As the Korean community was rapidly suburbanizing, and as the growing number of the first cohort of the Korean immigrants who live in the north suburban Cook County began to retire, the Center in July 2008 opened the doors of another building at 5844 Lincoln Avenue, Morton Grove. This Lincoln Center is a one-story facility, built on 10,000 square feet with the adjacent parking lot of 6,000 square feet.

In January 2012, the Center opened its third facility in Schaumburg, named the Green Center, with a building square footage of 12,000 in the 1.5 acre land and a beautiful view of a pond over the windows, giving a unique and serene pleasure. The Green Center has been meeting the service needs of the growing number of Korean senior citizens in northwest suburban Cook County with Schaumburg serving as the region’s hub.

In October 2017, the Center opened its fourth facility, which we named the Joy Center, at 8900 Capitol Dr., Wheeling, IL 60090. The elegant and gallery-like Joy Center, with immense sunlight coming into the building from all directions, has a total program space of 13,300 square feet in the 1.5 acres lot. With proximity to Lake County, the Joy Center is attracting a growing number of Korean senior attendees, who reside in Lake County.

In addition to these four spacious and elegant facilities, the Center purchased in July 2014 a lot on 2812 Jackson Drive, Arlington Heights; we are still drawing plans on the land use on how best to expand aging services to increasing Korean Americans in northwestern suburbs.

As Jae Kwan Ha, the founding Executive Director, retired in December 2017 after 25 years of service and assumed the new role of consultant for the Center, Young Ha, who has been serving from the inception as program coordinator/registered dietitian, has inaugurated as the President/CEO of the Center. This incredible husband-wife duo team has been dynamic, building four brand new facilities, in order to meet the ADS needs of low-to-moderate income frail senior citizens within and outside the Korean community.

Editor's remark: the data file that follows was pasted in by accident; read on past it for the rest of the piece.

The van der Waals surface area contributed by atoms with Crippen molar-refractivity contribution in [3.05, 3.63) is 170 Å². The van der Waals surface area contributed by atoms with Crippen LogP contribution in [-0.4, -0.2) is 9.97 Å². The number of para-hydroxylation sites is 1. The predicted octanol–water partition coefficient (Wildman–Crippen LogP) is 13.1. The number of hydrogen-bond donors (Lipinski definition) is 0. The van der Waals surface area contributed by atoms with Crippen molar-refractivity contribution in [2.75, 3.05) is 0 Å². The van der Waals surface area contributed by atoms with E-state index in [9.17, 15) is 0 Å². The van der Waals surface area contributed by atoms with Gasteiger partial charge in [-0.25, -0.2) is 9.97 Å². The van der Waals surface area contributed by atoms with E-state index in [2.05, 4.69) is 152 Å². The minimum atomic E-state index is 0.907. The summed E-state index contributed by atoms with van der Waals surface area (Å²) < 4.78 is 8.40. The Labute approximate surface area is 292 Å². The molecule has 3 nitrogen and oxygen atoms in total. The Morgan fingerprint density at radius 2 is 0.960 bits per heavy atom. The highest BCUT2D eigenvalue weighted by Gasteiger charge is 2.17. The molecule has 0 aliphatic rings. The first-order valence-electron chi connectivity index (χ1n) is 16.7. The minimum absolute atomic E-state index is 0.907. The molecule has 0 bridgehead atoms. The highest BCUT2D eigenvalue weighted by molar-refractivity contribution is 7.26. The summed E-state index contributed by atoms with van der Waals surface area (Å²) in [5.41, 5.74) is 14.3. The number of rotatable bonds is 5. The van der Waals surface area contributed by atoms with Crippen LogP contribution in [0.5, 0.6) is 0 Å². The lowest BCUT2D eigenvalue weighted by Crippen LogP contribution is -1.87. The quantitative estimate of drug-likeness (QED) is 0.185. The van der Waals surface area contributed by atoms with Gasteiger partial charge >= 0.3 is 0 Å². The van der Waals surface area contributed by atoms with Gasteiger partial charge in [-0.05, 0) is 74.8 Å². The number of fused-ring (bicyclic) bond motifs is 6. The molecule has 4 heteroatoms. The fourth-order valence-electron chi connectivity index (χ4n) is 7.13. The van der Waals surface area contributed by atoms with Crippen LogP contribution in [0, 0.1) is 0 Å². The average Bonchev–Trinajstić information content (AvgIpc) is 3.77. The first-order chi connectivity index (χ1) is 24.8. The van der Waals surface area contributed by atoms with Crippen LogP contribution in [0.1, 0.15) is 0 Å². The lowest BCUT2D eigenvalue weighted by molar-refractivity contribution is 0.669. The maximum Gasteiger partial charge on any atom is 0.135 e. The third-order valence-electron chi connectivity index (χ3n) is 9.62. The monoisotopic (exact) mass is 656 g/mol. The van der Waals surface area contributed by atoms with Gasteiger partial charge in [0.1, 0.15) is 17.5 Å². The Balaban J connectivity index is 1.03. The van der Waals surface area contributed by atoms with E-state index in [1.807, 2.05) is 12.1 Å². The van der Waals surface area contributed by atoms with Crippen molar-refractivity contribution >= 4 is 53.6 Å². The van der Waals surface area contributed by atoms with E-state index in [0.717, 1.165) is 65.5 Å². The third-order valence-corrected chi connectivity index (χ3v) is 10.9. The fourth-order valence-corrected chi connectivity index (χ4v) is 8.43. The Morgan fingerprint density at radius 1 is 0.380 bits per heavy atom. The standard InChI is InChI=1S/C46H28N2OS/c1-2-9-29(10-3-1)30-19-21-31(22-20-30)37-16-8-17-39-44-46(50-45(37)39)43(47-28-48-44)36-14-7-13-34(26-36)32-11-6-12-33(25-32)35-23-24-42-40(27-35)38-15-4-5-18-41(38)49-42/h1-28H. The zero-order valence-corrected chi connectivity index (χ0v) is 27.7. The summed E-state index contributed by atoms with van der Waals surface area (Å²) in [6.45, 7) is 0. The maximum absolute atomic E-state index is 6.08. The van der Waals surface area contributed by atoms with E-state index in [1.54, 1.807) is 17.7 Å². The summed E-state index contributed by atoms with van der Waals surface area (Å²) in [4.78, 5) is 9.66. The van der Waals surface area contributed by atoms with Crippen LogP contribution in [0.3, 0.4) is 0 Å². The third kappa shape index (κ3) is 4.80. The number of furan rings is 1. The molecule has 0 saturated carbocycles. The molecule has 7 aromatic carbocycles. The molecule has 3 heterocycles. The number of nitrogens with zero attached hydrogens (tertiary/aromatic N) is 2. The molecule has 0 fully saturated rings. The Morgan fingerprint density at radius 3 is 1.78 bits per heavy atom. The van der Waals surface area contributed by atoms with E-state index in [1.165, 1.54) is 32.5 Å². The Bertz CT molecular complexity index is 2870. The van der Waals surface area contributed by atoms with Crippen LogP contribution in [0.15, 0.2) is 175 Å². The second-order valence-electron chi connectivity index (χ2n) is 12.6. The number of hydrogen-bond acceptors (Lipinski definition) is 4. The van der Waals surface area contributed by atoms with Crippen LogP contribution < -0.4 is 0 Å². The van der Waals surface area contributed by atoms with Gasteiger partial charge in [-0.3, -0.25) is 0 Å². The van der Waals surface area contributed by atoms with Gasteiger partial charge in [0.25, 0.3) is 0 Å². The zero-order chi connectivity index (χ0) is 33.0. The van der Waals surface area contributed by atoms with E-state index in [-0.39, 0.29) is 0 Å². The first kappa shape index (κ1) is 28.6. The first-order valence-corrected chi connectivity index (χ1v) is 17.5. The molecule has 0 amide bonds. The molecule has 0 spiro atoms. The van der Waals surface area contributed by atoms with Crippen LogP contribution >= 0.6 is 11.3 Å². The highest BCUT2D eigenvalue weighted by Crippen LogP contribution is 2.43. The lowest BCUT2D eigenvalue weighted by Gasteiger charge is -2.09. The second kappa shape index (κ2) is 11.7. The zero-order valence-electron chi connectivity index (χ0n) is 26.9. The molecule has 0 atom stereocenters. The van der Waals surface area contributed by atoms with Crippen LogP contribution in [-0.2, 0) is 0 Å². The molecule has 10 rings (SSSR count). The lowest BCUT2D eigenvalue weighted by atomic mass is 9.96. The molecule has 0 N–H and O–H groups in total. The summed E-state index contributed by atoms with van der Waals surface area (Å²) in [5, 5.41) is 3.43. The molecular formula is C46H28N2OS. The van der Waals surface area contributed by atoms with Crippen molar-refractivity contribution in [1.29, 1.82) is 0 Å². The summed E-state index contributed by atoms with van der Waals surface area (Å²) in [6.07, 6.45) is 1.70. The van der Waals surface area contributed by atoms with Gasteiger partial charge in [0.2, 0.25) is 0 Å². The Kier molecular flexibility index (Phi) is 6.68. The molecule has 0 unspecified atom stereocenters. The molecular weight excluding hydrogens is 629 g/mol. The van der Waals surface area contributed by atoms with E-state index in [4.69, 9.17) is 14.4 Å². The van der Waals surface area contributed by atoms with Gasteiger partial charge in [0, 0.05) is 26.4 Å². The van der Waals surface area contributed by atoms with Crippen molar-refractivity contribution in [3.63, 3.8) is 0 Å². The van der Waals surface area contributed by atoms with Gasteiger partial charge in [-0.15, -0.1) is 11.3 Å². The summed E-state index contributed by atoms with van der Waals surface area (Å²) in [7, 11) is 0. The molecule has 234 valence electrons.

US citizens or permanent residents over the age of 60 with medical conditions such as heart ailment, hypertension, arthritis, diabetes, dementia, helplessness, or depression are eligible to apply.

Senior citizens stay at the Center for six hours, arriving at the Center around 8am and going home around 2pm. The Center vans provide most of the seniors with round trip transportation, but some choose to drive on their own.

Upon arrival, they are served with hot breakfast, and participate in morning reflection and all-center morning stretch exercise. There are two hour-long sessions of activities, one in the morning and one in the afternoon, engaging in 40 varied activities, including arts and crafts, volleyball, bocce, shuffle, bingo, pool, table tennis, Go, Korean chess, autobiography writing, ESL class, etc.

The most enjoyable of the day is to be served with nutritionally balanced and MSG-free Korean cuisine, invoking the flavors of traditional Korea that seniors left behind. Upon their departure from the Center around 2pm, seniors are offered with carry-out snack.